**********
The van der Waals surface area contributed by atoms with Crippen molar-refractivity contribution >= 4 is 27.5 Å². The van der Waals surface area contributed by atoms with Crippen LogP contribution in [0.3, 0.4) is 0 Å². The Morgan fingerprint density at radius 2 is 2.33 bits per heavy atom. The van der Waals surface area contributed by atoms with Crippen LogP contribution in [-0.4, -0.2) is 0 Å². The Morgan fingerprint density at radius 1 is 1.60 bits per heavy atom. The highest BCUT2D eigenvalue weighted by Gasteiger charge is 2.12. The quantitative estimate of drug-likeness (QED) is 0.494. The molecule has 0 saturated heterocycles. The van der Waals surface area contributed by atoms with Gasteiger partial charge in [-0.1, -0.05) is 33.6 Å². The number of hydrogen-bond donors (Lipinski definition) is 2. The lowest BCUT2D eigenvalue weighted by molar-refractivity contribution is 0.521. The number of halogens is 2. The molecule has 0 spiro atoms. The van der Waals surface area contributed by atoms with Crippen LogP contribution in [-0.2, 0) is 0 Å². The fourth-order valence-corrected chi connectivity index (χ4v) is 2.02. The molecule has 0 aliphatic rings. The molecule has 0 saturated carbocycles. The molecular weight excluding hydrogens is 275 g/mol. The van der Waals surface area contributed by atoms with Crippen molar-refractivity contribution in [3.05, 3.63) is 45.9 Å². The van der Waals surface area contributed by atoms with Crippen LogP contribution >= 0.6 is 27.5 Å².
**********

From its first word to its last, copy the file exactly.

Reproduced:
The van der Waals surface area contributed by atoms with Crippen molar-refractivity contribution >= 4 is 27.5 Å². The van der Waals surface area contributed by atoms with Crippen LogP contribution in [0.3, 0.4) is 0 Å². The Morgan fingerprint density at radius 2 is 2.33 bits per heavy atom. The van der Waals surface area contributed by atoms with Crippen LogP contribution in [-0.4, -0.2) is 0 Å². The Morgan fingerprint density at radius 1 is 1.60 bits per heavy atom. The highest BCUT2D eigenvalue weighted by Gasteiger charge is 2.12. The quantitative estimate of drug-likeness (QED) is 0.494. The molecule has 0 saturated heterocycles. The van der Waals surface area contributed by atoms with Gasteiger partial charge in [-0.1, -0.05) is 33.6 Å². The number of hydrogen-bond donors (Lipinski definition) is 2. The lowest BCUT2D eigenvalue weighted by molar-refractivity contribution is 0.521. The number of halogens is 2. The molecule has 0 spiro atoms. The van der Waals surface area contributed by atoms with Crippen LogP contribution in [-0.2, 0) is 0 Å². The fourth-order valence-corrected chi connectivity index (χ4v) is 2.02. The molecule has 0 aliphatic rings. The molecule has 0 saturated carbocycles. The molecular weight excluding hydrogens is 275 g/mol. The van der Waals surface area contributed by atoms with Crippen molar-refractivity contribution in [3.05, 3.63) is 45.9 Å². The van der Waals surface area contributed by atoms with Crippen LogP contribution >= 0.6 is 27.5 Å².